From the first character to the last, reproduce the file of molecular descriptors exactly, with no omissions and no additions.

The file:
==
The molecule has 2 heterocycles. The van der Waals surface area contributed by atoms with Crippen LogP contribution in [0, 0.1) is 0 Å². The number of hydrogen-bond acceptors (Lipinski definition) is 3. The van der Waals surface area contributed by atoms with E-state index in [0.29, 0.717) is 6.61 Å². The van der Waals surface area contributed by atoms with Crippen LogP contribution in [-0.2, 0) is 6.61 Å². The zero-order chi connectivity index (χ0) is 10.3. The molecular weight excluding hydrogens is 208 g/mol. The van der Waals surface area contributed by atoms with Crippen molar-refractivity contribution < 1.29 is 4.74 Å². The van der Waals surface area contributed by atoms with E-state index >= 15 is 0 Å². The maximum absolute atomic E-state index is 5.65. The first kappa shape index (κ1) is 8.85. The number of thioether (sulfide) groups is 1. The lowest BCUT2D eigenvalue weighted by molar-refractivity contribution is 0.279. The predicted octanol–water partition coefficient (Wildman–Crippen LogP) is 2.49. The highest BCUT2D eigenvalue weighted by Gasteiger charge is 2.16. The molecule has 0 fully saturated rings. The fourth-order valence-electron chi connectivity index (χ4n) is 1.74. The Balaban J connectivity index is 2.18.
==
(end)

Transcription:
The molecule has 2 heterocycles. The van der Waals surface area contributed by atoms with Crippen LogP contribution in [0, 0.1) is 0 Å². The number of hydrogen-bond acceptors (Lipinski definition) is 3. The van der Waals surface area contributed by atoms with E-state index in [0.29, 0.717) is 6.61 Å². The van der Waals surface area contributed by atoms with Crippen LogP contribution in [-0.2, 0) is 6.61 Å². The zero-order chi connectivity index (χ0) is 10.3. The molecular weight excluding hydrogens is 208 g/mol. The van der Waals surface area contributed by atoms with Crippen molar-refractivity contribution < 1.29 is 4.74 Å². The van der Waals surface area contributed by atoms with E-state index >= 15 is 0 Å². The maximum absolute atomic E-state index is 5.65. The first kappa shape index (κ1) is 8.85. The number of thioether (sulfide) groups is 1. The lowest BCUT2D eigenvalue weighted by molar-refractivity contribution is 0.279. The predicted octanol–water partition coefficient (Wildman–Crippen LogP) is 2.49. The highest BCUT2D eigenvalue weighted by Gasteiger charge is 2.16. The molecule has 0 fully saturated rings. The fourth-order valence-electron chi connectivity index (χ4n) is 1.74. The Balaban J connectivity index is 2.18.